Plaintiff, who was born in Nanty Glo, Pennsylvania, on September 25, 1916, began working in the coal mines at age 17, and, except for brief military service during World War II, continued in this work until he was laid off in January, 1967. His functions during his 33 or 34 years of work were as a hand loader; as a main line motorman; as a cleanup man shoveling loose coal along main haulage tracks; in various jobs in a coal cleaning plant; loading supplies such as props, ties, timber, and iron materials; as a car coupler; and, finally, as a spray painter. It was assumed at the hearing that plaintiff cannot perform any of these jobs because of his impairments, and the findings of the hearing examiner indicate that he reached this conclusion.

 Plaintiff having met his burden of proof of disability to engage in his prior occupations, the burden of proof shifted to the Secretary to prove that other jobs, which are within plaintiff's competence, are available to him. Baker v. Gardner, 362 F.2d 864, 868 (3d Cir. 1966); Bujnovsky v. Celebrezze, supra, 343 F.2d at p. 871. In order to meet his burden of proof, the Secretary must prove that there exists a reasonable employment opportunity for plaintiff. In discussing the Secretary's burden of proof, the Court of Appeals for the Third Circuit has said:

 

"Mere theoretical ability to engage in substantial gainful activity is not enough if no reasonable opportunity for this is available." Janek v. Celebrezze, supra, 336 F.2d at p. 833.

 Although it is not necessary that the Secretary prove that a specific job vacancy exists for plaintiff or that he would be hired if he applied for work, Sec. 223(d)(2)(A) of the Act, 42 U.S.C. Sec. 423(d)(2)(A), whether a reasonable opportunity exists is to be determined in the light of plaintiff's impairments, age, education, training, work experience, and the labor market. Bujnovsky v. Celebrezze, supra. See: Tinsley v. Finch, 300 F. Supp. 247, 254-256 (D.S.C.1969); Huffman v. Gardner, 292 F. Supp. 331, 333 (D.Ore.1968). Cf. Wright v. Gardner, 403 F.2d 646, 647 (7th Cir. 1968).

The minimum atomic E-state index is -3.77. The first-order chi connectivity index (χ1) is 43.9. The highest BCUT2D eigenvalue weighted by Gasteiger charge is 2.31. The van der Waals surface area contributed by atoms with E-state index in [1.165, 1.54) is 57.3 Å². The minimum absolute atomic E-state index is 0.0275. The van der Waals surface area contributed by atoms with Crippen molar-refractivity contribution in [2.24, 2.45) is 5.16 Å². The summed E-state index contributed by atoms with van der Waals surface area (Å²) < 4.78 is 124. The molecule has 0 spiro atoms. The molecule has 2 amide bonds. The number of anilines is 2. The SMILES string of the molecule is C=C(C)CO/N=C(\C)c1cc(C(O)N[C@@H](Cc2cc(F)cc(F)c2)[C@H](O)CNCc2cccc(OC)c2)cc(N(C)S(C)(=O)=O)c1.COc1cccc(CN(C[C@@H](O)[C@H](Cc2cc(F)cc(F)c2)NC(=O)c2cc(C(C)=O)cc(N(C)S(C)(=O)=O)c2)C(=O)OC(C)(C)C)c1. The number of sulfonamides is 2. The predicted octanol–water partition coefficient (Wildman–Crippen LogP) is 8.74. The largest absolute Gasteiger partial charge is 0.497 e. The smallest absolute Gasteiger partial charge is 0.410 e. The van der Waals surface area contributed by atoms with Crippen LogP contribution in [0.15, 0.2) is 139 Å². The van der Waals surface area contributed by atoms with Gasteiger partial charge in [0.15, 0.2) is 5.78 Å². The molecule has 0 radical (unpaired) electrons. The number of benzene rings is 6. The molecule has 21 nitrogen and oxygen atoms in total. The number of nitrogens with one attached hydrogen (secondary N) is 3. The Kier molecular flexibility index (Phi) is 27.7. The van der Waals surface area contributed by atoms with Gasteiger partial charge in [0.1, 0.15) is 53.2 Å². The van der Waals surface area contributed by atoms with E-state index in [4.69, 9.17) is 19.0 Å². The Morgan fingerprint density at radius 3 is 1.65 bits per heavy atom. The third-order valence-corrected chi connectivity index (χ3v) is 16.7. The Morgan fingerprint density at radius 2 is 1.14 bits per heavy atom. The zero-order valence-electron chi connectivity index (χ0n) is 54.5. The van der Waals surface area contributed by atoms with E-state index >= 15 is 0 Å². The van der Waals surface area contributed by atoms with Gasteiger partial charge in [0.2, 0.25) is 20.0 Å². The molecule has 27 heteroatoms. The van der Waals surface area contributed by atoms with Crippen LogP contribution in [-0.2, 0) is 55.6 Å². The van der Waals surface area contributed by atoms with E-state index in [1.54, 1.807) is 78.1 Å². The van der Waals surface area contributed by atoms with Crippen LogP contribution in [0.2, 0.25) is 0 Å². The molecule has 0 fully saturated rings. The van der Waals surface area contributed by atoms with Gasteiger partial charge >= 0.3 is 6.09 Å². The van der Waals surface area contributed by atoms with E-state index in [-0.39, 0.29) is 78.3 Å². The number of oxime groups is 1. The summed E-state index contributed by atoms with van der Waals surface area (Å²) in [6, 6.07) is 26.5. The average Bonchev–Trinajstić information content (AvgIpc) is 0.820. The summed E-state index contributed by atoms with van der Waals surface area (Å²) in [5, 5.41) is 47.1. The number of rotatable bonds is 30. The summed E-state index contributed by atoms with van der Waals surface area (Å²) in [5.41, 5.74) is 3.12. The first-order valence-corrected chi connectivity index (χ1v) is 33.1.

Plaintiff was 52 years old at the time of the hearing. His formal education terminated upon his completion of fifth grade at age 16. He testified that he was advanced in school as far as the fifth grade only because of his age and also that he has restricted ability to read and write. He has never acquired any manual skills, and his experience is limited to unskilled labor.

  Dr. Stouffer, a vocational expert, testified that plaintiff has the capacity to perform various jobs which exist in his area. However, there is no evidence that plaintiff has a reasonable opportunity to secure such employment. On the contrary, Dr. Stouffer testified that an employer who would interview plaintiff would hesitate in hiring him (R., p. 119). *fn5" He also testified that although the jobs he listed required no more than a fifth grade education, the fact that plaintiff did not complete that grade of schooling until he was 16 would be "significant in the placement" of him (R., p. 120). He testified further, assuming that plaintiff's subjective complaints are accurrate, that he cannot perform any jobs.

 There was presented at the hearing additional substantial evidence of disability within the meaning of the Social Security Act. Plaintiff's personal physician, Dr. Goldman, stated that in his opinion plaintiff is totally and permanently disabled. He has been awarded a non-service connected disability pension based upon a finding of total disability by the Veterans Administration, and the New York Life Insurance Company has approved plaintiff's claim for waiver of life insurance premiums based on a total disability provision in his policy. Although these facts are not controlling, they do constitute substantial evidence that plaintiff is unable because of his impairments to engage in any substantial gainful activity.

 Because plaintiff has met his burden of proof of disability within the meaning of the Social Security Act and because the finding of the Secretary that plaintiff is not under a disability is not supported by substantial evidence, his decision must be reversed.

 An appropriate order will be entered.